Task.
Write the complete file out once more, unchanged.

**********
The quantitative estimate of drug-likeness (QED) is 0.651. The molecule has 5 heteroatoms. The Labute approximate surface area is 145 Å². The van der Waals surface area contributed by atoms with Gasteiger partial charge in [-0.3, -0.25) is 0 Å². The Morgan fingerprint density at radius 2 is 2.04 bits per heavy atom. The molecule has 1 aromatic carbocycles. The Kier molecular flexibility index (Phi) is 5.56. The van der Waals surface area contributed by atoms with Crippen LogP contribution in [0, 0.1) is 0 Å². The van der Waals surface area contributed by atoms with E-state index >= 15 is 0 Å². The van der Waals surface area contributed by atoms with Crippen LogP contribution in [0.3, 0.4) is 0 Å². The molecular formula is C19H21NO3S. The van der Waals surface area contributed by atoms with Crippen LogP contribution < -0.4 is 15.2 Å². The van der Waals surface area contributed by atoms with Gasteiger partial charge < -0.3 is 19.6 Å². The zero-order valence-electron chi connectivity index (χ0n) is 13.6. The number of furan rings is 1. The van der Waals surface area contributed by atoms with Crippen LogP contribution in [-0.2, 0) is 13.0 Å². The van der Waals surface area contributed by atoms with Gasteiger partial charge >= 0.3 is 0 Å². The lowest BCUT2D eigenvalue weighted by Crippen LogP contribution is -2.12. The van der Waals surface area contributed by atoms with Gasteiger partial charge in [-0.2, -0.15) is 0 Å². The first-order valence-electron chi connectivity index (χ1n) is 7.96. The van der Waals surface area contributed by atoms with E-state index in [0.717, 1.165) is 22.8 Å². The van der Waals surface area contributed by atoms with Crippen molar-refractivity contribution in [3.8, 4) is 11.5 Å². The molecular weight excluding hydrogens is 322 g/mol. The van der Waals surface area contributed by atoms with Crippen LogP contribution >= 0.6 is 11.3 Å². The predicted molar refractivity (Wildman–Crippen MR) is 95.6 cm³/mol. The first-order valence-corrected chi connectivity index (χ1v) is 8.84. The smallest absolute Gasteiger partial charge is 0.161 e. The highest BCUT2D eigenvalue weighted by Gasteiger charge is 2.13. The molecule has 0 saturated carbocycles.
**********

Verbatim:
The quantitative estimate of drug-likeness (QED) is 0.651. The molecule has 5 heteroatoms. The Labute approximate surface area is 145 Å². The van der Waals surface area contributed by atoms with Gasteiger partial charge in [-0.3, -0.25) is 0 Å². The Morgan fingerprint density at radius 2 is 2.04 bits per heavy atom. The molecule has 1 aromatic carbocycles. The Kier molecular flexibility index (Phi) is 5.56. The van der Waals surface area contributed by atoms with Crippen LogP contribution in [0, 0.1) is 0 Å². The van der Waals surface area contributed by atoms with E-state index >= 15 is 0 Å². The van der Waals surface area contributed by atoms with Crippen LogP contribution in [0.3, 0.4) is 0 Å². The molecular formula is C19H21NO3S. The van der Waals surface area contributed by atoms with Crippen LogP contribution < -0.4 is 15.2 Å². The van der Waals surface area contributed by atoms with Gasteiger partial charge < -0.3 is 19.6 Å². The zero-order valence-electron chi connectivity index (χ0n) is 13.6. The number of furan rings is 1. The van der Waals surface area contributed by atoms with Crippen LogP contribution in [-0.2, 0) is 13.0 Å². The van der Waals surface area contributed by atoms with Gasteiger partial charge >= 0.3 is 0 Å². The lowest BCUT2D eigenvalue weighted by Crippen LogP contribution is -2.12. The van der Waals surface area contributed by atoms with Gasteiger partial charge in [-0.2, -0.15) is 0 Å². The first-order valence-electron chi connectivity index (χ1n) is 7.96. The van der Waals surface area contributed by atoms with E-state index in [0.717, 1.165) is 22.8 Å². The van der Waals surface area contributed by atoms with Crippen molar-refractivity contribution in [3.8, 4) is 11.5 Å². The molecular weight excluding hydrogens is 322 g/mol. The van der Waals surface area contributed by atoms with Crippen LogP contribution >= 0.6 is 11.3 Å². The predicted molar refractivity (Wildman–Crippen MR) is 95.6 cm³/mol. The first-order valence-corrected chi connectivity index (χ1v) is 8.84. The smallest absolute Gasteiger partial charge is 0.161 e. The highest BCUT2D eigenvalue weighted by Gasteiger charge is 2.13. The molecule has 0 saturated carbocycles.